Fordham Law swept two major art law writing competitions this year—the Phil Cowan–Judith Bresler Memorial Scholarship Writing Competition (sponsored by the New York State Bar Association’s [NYSBA] Entertainment, Arts, and Sports Law Section, and open to students in New York-area law schools) and the nationwide Lawyers’ Committee for Cultural Heritage Preservation’s (LCCHP) Law Student Writing Competition. Three Fordham Law students who took Adjunct Professor Leila Amineddoleh‘s art law seminar in 2019 and 2020 won cash prizes for their submissions.
“We’ve had a number of Fordham Law students awarded these prizes in the past, but I was happy that Fordham swept all the awards this year,” said Amineddoleh, who has been teaching the course for the past decade. “It’s truly a pleasure working with the wonderful students at Fordham, and it’s always a joy collaborating with them to produce high-quality work.”
Looting and the Law
Wade Speake ’22 won the LCCHP competition with a paper he wrote for Amineddoleh’s class in 2019. It primarily focused on customary international law and the looting of heirloom swords in Japan during World War II. However, the paper also theoretically explored if such a sword was sold in the United States now, could the original Japanese owners have any legal options to sue to get the sword returned.
“The topic Wade chose was related to material that we discussed in class, but he explored an area that I’ve never seen explored in a paper before,” Amineddoleh noted. “He applied his analysis to Japan, rather than what we often read about with looting by the Nazi Party. It was really interesting to hear a different perspective.”
Speake said his interest in Japanese history was piqued during class discussions about the looting of artifacts during wartime. “I’m really grateful we had this art law class and that Professor Amineddoleh taught it because it was something I really didn’t even think about as a field of law beforehand,” Speake said. “I really love doing this kind of research. The course was interesting and allowed me to dive into topics like this.”
Connoisseurship and Risk
Lawrence Keating ’21, president of the Fordham Art Law Society and a recent summer associate at Amineddoleh’s law firm, Amineddoleh & Associates LLC, was chosen as one of the NYSBA winners. Having previously worked at the auction house Christie’s, he was inspired to write about the issues currently faced by art authenticators and a market atmosphere that he says undermines consumer confidence.
In his paper, Keating argues that, as auction house prices continue to break records, the role of authenticators in the market has never been so critical. However, at the same time, he believes these experts have never faced as much scrutiny through a legal lens.
“Buyers with an art-as-asset-class mentality rely on connoisseurship in the place of due diligence to help understand and mitigate risk; however, connoisseurship’s academic roots and imprecise nature have caused growing pains for art investors,” Keating wrote. “Today, millions of dollars can hang in the balance of an attribution, and the fear of litigation over a negative attribution has caused many authenticators to cease offering their services.”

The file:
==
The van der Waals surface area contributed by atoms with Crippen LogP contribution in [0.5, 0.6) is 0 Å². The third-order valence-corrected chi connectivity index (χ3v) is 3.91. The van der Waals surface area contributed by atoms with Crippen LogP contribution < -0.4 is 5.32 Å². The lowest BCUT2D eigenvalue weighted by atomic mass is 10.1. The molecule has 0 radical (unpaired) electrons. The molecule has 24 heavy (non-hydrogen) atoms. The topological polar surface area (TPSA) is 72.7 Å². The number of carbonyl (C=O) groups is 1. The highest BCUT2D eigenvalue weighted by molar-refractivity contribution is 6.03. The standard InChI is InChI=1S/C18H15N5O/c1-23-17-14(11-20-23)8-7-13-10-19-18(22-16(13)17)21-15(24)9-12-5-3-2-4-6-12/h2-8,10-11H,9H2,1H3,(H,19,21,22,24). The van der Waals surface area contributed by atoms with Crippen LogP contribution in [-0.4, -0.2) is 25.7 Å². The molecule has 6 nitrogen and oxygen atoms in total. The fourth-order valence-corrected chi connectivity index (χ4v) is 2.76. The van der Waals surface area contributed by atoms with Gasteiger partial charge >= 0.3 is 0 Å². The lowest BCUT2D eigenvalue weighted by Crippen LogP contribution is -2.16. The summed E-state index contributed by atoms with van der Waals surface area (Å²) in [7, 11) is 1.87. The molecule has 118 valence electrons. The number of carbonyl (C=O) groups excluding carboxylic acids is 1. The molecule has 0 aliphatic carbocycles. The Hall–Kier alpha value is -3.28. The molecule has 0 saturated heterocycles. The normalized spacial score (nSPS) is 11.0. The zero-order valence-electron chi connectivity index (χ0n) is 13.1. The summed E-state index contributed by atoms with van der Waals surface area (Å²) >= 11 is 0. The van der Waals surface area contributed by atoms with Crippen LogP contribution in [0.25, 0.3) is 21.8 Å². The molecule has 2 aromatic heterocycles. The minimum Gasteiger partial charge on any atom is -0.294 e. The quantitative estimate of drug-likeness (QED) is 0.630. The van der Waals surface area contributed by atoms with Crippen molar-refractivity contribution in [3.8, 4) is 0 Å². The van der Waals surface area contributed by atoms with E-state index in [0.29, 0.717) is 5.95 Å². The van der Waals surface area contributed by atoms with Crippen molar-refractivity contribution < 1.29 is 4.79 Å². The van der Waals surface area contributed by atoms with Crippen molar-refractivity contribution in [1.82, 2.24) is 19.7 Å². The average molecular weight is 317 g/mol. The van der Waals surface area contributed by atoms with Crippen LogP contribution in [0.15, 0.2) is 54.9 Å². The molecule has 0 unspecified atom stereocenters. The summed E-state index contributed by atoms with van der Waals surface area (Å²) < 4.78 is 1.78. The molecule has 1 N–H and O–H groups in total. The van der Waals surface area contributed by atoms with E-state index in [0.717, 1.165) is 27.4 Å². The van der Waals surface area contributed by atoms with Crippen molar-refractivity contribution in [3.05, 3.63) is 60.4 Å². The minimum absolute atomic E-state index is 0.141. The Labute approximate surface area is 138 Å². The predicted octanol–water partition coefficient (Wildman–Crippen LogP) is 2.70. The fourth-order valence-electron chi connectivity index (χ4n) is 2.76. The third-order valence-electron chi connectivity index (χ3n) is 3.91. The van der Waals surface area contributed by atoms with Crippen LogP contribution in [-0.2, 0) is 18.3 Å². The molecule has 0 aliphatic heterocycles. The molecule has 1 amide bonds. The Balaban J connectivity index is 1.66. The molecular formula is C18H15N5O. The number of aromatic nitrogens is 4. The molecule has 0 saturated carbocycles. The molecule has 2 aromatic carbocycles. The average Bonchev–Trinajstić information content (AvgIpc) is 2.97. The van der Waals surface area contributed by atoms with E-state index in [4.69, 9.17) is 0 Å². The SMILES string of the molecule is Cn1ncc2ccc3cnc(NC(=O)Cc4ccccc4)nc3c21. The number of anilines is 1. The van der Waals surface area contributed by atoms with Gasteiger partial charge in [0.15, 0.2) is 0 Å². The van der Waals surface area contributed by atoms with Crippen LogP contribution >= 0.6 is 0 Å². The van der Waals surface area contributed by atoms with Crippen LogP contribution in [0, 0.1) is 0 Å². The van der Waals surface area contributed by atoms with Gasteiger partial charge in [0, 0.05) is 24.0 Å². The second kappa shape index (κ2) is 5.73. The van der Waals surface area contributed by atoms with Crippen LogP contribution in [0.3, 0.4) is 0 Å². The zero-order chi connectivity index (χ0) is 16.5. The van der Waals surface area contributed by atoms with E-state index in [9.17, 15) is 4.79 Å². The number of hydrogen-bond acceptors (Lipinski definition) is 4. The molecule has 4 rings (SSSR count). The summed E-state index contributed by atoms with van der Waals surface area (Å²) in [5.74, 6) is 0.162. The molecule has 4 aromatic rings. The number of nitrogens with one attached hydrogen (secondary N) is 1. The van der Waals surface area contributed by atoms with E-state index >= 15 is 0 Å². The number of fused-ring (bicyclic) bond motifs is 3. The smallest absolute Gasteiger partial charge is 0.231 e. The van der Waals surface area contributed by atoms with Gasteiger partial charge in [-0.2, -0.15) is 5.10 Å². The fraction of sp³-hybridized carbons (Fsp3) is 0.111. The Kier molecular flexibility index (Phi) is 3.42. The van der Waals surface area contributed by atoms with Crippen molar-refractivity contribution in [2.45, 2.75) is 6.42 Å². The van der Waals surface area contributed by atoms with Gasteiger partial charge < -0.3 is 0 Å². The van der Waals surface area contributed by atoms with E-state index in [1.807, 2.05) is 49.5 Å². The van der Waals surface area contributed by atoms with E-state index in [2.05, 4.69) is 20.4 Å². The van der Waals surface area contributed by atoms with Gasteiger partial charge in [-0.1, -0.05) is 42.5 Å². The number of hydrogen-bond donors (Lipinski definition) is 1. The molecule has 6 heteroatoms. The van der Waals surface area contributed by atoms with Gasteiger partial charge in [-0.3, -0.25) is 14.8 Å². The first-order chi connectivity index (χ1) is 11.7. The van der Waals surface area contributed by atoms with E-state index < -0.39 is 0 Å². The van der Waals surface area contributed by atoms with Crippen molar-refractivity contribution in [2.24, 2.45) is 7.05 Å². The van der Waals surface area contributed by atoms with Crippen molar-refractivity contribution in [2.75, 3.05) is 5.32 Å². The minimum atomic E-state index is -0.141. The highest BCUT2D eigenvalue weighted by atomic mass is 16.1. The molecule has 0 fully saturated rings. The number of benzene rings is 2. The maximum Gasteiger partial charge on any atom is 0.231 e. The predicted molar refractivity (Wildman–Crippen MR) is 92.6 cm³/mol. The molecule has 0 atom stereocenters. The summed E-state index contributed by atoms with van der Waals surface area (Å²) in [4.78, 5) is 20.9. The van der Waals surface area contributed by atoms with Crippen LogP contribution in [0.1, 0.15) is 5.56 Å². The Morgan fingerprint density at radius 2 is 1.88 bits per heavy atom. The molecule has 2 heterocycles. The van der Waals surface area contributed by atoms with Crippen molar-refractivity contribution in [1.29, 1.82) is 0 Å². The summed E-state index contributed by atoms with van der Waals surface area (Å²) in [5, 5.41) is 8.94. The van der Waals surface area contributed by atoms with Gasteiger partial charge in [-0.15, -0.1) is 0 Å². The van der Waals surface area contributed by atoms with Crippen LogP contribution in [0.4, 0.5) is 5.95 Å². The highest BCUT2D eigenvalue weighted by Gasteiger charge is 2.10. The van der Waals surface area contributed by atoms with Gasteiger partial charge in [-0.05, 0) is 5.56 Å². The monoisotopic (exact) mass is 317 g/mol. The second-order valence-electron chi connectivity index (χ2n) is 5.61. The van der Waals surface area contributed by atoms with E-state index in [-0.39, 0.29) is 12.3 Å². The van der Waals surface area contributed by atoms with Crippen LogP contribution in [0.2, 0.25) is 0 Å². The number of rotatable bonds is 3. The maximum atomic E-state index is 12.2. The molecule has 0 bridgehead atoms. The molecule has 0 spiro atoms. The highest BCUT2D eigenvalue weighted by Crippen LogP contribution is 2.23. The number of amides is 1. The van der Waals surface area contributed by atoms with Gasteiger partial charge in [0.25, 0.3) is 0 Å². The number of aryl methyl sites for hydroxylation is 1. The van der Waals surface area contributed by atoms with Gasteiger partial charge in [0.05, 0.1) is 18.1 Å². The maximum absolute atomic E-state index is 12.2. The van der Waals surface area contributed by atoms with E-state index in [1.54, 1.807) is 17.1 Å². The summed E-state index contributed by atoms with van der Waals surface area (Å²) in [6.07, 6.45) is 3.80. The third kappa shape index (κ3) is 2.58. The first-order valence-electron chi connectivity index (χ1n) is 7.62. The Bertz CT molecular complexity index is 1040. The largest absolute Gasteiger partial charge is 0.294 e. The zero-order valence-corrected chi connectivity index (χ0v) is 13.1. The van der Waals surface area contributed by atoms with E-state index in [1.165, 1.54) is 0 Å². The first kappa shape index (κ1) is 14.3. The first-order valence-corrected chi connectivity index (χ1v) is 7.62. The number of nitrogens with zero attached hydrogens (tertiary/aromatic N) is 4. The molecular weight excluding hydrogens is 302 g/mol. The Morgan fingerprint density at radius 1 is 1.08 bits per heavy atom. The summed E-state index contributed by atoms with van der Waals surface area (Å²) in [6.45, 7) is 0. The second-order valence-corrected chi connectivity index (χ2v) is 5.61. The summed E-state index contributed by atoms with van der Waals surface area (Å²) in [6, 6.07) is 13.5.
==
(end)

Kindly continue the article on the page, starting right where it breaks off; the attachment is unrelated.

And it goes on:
He suggests changes to the New York Arts and Cultural Affairs Law—with the goal of balancing additional protections for authenticators with incentives to educate consumers about the nature and reliability of art authentications. “The recommended approach seeks to more accurately reflect the imprecise, and occasionally indecent, nature of the art world, and the difficult reality that it is often the market, rather than the courts, that has the final say in artwork attribution,” Keating explained.
Keating also emphasized how Fordham Law students interested in art law have the upper-hand, given the school’s location in the center of the art market. “Being able to write this paper and hear the thoughts of someone who is respected in this practice and is at the forefront, is a really rare opportunity. I’m grateful to have had this chance and to Fordham for facilitating that.”
Reclaiming Art Stolen During the Holocaust
The other winner of the Phil Cowan–Judith Bresler Memorial Scholarship Writing Competition was Deanna Schreiber ’22, who took Amineddoleh’s class this past semester. She wrote an insightful paper that focused on the Foreign Sovereign Immunities Act in the context of Holocaust-era looted art.
“Individuals try cases about the art they lost during World War II and, under the act, most other countries are exempt from being subject to lawsuits in the United States. But, there are certain exceptions within the act that allow our judicial system to hear those cases,” Schreiber explained. “It was being heard in front of the Supreme Court during this session [on Dec. 7, 2020]and I wrote about the different outcomes that could happen in court and how that would affect remedies for people who are struggling to reclaim their art.”
Schreiber said she naturally gravitated towards this subject after learning about it in class and reading additional materials at her Professor’s suggestion. “I knew about Nazi recovery of art, but I didn’t know about this specific issue that was currently going on within the legal field,” she said. “The number varies by source, but over 100,000 pieces of art are still outstanding and haven’t been located.”
Schreiber added, “To see that other people read and valued what I wrote about and thought it was worthwhile was exciting and flattering.”